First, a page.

One way to assess an administration's public policy priorities is by examining its annual budget submission to Congress: The higher an administration sets its funding requests for particular federal departments, agencies, and programs, the greater the emphasis the administration plans to place on selected public policy goals.

Through that lens, the Obama administration's recent budget proposal, submitted to Congress on February 9, 2016, with requests of$4.1 trillion in federal expenditures for fiscal year (FY) 2017, reflects the administration's emphasis on the development and enforcement of labor and employment policy. While Republican leaders on Capitol Hill predict that passage of the administration's FY 2017 budget in its current form is a forlorn hope, the proposed budget nevertheless reflects the administration's aspirations and priorities.

For example, the FY 2017 budget requests $12.8 billion—a 4.9 percent increase over FY 2016, for the U. S. Department of Labor (DOL). Within that increase, the administration requests $1.9 billion for the enforcement of regulations for occupational safety and health, wage and hour rules, working conditions, civil rights activities, and retirement security. The DOL budget seeks a huge 21.5 percent increase for its Wage and Hour Division, which is stepping up enforcement against misclassification of independent contractors and completing a massive rewrite of the Fair Labor Standards Act's overtime exemption requirements under 29 C.F.R. Part 541, which would raise the salary basis and adjust the job duties required for exemption from overtime pay. The final overtime regulation is anticipated by the time of the DOL's regulatory agenda in July 2016.

The DOL budget also states that the administration would be willing to work with Congress to raise the federal minimum wage.

  • Among other spending priorities, the FY 2017 DOL budget allocates $2.2 billion to the Paid Leave Partnership Initiative to assist five states in launching state-approved paid family and medical leave programs. The administration has expressed support for a federal law for paid leave, but failing that, will support state initiatives.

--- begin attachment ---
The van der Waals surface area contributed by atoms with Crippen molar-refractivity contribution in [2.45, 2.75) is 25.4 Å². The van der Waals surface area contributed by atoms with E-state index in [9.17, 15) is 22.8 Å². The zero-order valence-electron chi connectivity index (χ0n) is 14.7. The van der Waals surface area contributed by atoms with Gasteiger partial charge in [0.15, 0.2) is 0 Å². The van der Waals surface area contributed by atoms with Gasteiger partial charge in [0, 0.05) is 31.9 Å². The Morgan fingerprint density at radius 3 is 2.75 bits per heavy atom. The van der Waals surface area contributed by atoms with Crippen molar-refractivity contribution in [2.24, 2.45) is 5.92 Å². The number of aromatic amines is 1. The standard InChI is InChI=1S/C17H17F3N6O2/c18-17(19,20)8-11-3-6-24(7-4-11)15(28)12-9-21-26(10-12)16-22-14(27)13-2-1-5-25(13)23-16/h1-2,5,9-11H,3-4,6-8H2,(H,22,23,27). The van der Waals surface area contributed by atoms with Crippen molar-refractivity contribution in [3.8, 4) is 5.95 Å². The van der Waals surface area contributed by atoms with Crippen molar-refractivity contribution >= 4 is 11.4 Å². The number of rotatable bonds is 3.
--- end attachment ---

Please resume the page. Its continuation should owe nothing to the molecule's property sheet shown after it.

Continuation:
• The DOL budget seeks $5.5 billion for educational and workforce training programs for disadvantaged youth; $2 billion for apprenticeship programs; and $3 billion for the American Talent Compact, which is designed to connect employers with training providers, including community and technical colleges.
  • Finally, the DOL budget calls for $595 million for the Occupational Safety and Health Administration and $397 million for the Mine Safety and Health Administration.

The FY 2017 budget also seeks funding for the U.S. Equal Employment Opportunity Commission (EEOC) in the amount of $377 million (a $4 million increase from 2016) and for the National Labor Relations Board in the amount of $275 million (a decrease of $3 million from 2016).

The FY 2017 budget proposes revenue raisers to fund increased government spending by levying new taxes on large banks and a new $10-per-barrel tax on oil.

An alternative FY 2017 budget currently being prepared by the Republican majority in Congress is likely to have much different policy priorities. The deadline for reaching a budget deal is September 2016, absent which the federal government will be forced to shut down. If that deadline passes, a Continuing Resolution (CR) will likely keep the government operating through the 2016 presidential election and into 2017.